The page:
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Marcus Emmett Smith ’00

December 1, 2021, in Portland.

As a child, Marcus loved to tinker. He made things out of wood and took things apart to see how they worked. It was something he did throughout life, and in addition to taking computers, bikes, or cars apart, he  mostly put them back together again.

Original, quick-witted, and self-effacing, Marcus was a relentless warrior against cancer, kidney disease, moronic hypocrisy, unconsidered conformity, and pretentiousness. After graduating from Gonzaga University, he earned a master’s degree in Russian history at Reed, where he wrote his thesis, “Red Machine 4.0: Dziga Vertov and the Kino-Eye,” advised by Prof. Scott Smith [Russian 1997–2002]. To support himself through Reed, he worked as an IT specialist in Portland. Marcus loved Russian history and traveled to Moscow as a student. Later, when he worked for the U.S. Department of State, he lived in Moscow for three years.

Marcus left the State Department to study film preservation for a year at the prestigious L. Jeffrey Selznick School of Film Preservation at the George Eastman Museum in Rochester, New York. Jobs in film preservation were hard to come by, so he returned to Portland, where he continued his IT work and started his own company, Red Star Machine Works. When he became too ill to continue running the company, he sold it, continuing, as he was able, to do IT work for select businesses and friends.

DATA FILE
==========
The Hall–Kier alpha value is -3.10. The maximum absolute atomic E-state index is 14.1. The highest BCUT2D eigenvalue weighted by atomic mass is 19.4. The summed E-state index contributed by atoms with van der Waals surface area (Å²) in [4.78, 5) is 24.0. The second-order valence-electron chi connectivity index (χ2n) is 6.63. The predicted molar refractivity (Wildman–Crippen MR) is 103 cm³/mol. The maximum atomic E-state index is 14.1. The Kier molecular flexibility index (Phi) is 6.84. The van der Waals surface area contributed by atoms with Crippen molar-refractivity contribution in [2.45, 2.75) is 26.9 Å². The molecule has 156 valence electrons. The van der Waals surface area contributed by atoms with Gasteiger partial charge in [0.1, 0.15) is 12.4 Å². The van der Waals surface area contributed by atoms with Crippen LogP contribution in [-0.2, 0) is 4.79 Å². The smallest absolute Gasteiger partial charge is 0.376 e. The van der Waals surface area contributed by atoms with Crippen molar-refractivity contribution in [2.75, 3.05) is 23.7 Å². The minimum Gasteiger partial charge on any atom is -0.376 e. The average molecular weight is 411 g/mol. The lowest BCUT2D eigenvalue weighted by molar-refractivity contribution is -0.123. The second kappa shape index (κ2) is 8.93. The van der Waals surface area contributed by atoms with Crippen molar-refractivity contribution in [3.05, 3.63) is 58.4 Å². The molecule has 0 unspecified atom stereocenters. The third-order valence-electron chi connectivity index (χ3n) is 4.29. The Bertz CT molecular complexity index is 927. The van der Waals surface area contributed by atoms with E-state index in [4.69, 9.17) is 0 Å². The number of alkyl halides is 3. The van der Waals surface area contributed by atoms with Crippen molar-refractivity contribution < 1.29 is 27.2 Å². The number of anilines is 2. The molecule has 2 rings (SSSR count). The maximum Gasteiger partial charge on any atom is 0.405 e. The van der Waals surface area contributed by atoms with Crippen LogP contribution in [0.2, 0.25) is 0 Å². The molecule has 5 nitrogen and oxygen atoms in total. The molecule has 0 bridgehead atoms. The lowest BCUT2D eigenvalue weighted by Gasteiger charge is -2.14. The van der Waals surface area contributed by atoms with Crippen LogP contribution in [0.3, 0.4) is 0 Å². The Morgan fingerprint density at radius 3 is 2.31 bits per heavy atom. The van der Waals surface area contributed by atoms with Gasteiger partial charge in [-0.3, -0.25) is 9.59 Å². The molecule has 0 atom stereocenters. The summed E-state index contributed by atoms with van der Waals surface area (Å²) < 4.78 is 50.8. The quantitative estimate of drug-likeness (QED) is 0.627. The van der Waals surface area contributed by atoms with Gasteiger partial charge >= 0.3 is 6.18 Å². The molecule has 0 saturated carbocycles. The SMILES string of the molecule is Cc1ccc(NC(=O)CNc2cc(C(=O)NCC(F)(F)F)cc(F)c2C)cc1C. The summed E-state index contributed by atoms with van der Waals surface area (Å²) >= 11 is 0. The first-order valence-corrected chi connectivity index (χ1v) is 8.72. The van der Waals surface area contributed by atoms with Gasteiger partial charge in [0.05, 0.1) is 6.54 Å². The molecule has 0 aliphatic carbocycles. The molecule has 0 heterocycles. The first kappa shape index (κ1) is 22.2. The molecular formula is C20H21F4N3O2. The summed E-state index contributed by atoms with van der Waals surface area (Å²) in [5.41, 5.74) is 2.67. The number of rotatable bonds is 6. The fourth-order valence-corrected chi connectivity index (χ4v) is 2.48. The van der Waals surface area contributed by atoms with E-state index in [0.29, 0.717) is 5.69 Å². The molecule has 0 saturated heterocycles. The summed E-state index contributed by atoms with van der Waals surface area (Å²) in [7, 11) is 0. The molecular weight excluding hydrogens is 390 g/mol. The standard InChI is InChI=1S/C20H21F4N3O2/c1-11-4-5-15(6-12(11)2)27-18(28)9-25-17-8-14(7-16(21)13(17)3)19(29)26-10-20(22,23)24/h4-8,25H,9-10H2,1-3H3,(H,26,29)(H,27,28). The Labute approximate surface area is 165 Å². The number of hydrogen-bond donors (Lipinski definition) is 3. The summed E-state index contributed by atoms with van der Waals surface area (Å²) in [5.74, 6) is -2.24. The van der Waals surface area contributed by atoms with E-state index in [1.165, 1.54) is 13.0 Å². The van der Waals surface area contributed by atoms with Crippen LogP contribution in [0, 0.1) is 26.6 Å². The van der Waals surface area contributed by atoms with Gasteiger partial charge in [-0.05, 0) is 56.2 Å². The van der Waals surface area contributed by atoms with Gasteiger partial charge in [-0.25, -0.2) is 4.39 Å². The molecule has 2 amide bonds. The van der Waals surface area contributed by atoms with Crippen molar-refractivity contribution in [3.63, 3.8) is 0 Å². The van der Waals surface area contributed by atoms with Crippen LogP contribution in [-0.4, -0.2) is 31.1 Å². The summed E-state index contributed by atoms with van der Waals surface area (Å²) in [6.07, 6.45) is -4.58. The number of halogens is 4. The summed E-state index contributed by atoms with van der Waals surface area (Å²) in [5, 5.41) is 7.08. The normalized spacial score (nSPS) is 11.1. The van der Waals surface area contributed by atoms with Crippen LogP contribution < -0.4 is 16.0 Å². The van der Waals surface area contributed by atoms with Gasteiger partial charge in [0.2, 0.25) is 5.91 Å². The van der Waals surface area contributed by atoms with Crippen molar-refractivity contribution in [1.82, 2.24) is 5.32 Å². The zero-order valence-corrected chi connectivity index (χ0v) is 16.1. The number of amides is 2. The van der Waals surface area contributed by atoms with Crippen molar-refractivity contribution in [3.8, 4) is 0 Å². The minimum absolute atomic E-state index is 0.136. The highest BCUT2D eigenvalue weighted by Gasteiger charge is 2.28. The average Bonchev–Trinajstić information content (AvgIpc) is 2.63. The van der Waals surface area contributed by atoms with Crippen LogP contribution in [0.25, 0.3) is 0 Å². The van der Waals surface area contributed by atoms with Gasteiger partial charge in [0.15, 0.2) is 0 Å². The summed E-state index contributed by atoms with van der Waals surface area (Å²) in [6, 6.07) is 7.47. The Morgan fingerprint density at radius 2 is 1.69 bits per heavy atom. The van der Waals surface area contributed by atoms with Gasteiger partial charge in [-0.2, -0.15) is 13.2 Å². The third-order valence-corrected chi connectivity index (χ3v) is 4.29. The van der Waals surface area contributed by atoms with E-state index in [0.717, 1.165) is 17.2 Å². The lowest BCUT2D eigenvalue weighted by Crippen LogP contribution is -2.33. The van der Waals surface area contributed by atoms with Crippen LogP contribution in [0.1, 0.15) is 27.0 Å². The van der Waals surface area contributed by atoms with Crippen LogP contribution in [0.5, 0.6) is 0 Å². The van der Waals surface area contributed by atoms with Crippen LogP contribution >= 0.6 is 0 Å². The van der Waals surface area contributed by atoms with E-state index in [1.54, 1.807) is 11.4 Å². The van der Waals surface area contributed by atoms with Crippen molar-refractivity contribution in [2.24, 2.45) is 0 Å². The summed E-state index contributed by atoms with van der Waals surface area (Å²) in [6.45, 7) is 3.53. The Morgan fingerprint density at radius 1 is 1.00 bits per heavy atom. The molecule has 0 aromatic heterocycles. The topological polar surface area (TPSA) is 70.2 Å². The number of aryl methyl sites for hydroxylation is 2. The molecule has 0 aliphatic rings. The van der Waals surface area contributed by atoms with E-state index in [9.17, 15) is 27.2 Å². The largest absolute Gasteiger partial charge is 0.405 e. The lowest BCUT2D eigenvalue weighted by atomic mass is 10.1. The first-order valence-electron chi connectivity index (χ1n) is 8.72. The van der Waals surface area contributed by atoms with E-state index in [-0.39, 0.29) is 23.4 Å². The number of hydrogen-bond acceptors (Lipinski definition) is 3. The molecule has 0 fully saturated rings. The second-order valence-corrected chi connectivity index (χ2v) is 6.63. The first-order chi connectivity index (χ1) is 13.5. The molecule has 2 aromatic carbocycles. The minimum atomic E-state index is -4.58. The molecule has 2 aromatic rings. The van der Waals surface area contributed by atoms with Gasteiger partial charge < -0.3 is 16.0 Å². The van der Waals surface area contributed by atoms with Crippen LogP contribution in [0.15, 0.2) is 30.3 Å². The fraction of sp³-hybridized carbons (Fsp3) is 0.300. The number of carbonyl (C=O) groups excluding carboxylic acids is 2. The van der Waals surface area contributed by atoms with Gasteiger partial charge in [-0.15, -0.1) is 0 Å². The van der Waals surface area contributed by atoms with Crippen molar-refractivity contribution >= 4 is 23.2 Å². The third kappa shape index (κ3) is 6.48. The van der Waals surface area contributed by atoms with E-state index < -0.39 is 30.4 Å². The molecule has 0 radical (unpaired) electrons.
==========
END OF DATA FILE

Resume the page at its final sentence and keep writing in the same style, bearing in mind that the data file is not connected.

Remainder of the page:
He was an avid chef who loved to research and then make breads, cheeses, sauces, and other creations from scratch and share them with friends. His house was filled with cooking gadgets, Russian art posters, vintage cameras, various electronic projects, computers, cats, and Polaroid pictures documenting his life. He secretly loved disco music and hated kombucha and squash of all kinds.

At the time of his death, Marcus was being cared for by his devoted sister, a loving friend, and wonderful caretakers. He had multiple visitors, often connecting friends and family whom he had often talked about separately but who had not yet met each other. He died mostly on his own terms, never having to leave his house or his cats.

Marcus was a road bike racer until a skydiving accident in 1998, when his leg was broken in multiple places. Although the leg eventually healed, he never was able to race bikes again, but at least had an impressive story! His love of road bikes turned into love for his vintage restored BMW motorcycle.

Even while ill, he loved to putter around in his vegetable garden in the last summer of his life. He loved animals of all kinds, but cats were his spirit animal, and he was devoted to many cats over his lifetime. He is survived by his sister, Melissa Ryon; and his brothers, Mike, Matt, and Mitch Smith.

Appeared in Reed magazine: June 2022

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